"The Christchurch shooter wasn't just some random 'nutcase'. He planned not just the murders but also the chaos he would sow with his manifesto which reads like the fevered dream of a fully fledged 'shitposter'. Currently, judging by media coverage and reactions online, he's getting almost exactly what he wanted. We don't intend to indulge him further," LiveLeak said in a statement.

The video was originally livestreamed on Facebook and had appeared on Twitter and YouTube, but none of these tech giants have been blocked by the Australian telcos.

"Facebook livestreamed the video and have said they've pulled over 1 million copies of it, why isn't Facebook blocked? YouTube has hosted countless versions of it, why isn't it being blocked? Are they too big to fail?" Mr Barrie said.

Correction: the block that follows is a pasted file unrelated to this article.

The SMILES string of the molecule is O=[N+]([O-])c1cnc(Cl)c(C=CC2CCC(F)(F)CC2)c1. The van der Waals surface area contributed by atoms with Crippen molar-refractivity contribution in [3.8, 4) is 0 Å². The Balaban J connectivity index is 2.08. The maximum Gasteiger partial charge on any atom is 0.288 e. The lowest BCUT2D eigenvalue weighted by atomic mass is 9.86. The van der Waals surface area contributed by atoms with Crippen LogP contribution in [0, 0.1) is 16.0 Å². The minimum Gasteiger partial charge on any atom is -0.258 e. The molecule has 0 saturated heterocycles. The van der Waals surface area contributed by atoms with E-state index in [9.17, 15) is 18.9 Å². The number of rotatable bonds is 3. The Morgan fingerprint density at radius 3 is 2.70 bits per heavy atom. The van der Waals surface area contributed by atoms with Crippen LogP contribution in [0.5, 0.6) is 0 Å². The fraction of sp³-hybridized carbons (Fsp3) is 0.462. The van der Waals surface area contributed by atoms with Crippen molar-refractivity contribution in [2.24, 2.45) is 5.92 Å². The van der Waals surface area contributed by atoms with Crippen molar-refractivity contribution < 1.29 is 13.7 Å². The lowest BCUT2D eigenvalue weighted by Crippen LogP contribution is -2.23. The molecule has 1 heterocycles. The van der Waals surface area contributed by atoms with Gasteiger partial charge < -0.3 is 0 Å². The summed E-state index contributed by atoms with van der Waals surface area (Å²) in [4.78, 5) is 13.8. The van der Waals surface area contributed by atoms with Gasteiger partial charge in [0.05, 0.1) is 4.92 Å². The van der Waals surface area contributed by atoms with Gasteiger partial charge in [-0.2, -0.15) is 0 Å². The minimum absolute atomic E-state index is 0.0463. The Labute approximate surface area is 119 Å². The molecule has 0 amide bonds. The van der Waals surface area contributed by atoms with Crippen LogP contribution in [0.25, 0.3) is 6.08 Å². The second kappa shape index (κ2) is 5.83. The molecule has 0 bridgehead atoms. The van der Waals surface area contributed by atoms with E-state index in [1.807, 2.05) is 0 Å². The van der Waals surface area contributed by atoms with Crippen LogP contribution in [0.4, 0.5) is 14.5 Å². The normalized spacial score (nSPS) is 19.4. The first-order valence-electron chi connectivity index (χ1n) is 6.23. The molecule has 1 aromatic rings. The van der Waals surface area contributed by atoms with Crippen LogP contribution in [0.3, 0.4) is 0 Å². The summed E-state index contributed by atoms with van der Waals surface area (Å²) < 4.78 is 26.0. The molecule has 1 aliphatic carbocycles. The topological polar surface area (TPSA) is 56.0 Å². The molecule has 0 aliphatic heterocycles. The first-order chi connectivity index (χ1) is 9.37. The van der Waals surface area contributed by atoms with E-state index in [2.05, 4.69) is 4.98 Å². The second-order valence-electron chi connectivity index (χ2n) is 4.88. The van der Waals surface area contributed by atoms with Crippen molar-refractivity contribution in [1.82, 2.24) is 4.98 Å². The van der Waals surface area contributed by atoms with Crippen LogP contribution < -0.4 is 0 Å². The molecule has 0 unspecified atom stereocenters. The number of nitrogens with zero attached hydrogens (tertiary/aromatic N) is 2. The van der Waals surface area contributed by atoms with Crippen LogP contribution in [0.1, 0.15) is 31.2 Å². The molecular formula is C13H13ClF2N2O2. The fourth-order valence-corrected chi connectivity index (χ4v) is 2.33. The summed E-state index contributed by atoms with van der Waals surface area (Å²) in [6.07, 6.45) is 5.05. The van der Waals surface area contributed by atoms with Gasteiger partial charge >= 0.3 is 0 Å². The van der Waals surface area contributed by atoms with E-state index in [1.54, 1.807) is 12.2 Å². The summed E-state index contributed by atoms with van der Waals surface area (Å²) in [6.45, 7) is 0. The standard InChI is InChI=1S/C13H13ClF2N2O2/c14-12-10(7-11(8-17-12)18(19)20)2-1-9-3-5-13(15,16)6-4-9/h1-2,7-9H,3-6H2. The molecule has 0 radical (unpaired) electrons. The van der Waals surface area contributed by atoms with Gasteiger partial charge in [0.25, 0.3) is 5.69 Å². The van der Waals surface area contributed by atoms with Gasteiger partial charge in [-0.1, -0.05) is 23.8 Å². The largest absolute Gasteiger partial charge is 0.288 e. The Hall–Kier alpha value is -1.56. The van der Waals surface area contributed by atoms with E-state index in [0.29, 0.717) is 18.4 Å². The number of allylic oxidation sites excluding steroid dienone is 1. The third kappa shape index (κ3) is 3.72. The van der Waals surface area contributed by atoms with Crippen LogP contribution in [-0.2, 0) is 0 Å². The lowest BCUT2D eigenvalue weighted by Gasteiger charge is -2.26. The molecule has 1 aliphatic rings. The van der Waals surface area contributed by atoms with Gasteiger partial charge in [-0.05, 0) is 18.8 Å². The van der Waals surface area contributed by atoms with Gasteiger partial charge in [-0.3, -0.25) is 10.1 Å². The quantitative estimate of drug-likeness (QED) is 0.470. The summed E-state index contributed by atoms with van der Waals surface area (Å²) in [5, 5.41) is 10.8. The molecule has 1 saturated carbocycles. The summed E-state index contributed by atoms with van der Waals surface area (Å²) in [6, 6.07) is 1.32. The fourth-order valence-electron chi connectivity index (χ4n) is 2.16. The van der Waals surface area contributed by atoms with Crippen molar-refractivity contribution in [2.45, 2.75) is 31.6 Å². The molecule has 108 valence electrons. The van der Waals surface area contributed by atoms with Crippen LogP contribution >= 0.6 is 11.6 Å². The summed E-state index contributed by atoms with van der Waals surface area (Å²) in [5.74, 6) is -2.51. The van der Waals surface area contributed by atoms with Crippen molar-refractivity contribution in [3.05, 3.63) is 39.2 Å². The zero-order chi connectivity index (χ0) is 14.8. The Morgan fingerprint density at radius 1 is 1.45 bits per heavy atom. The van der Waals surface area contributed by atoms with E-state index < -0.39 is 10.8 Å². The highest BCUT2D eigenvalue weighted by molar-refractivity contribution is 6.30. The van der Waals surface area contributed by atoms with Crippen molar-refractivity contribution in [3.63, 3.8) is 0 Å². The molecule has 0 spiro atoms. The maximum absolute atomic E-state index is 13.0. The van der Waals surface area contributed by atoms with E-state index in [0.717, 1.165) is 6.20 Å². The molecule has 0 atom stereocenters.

"This is an indiscriminate block on a bunch of random sites. It is an extremely slippery slope to decide what content we can view and not view."

The "arbitrary" blocking sets a "very worrying precedent", Mr Shetler said.

"Who's next? They haven't given any reason, so why not shut down someone else? Once you make arbitrary decisions, there's really no reason to stop. These things never stop with the first sites to be shut down, they just never do. We could wind up with having very few places to go after a certain point," he said.

In a statement, communications minister Mitch Fifield said websites had been "used and abused" during and after the Christchurch attack, but did not address the blocking of certain platforms by telcos this week.

"It is imperative that the global community works together to ensure that technology firms meet their moral obligation to protect the communities which they serve and from which they profit," Senator Fifield said.

"The time has come for those who own and manage platforms to accept a greater responsibility for how they are used. A best endeavours approach is no longer good enough. It's clear that while social media companies have cooperated with authorities to remove some of that disgusting content, more needs to be done. If they won't act, we need to."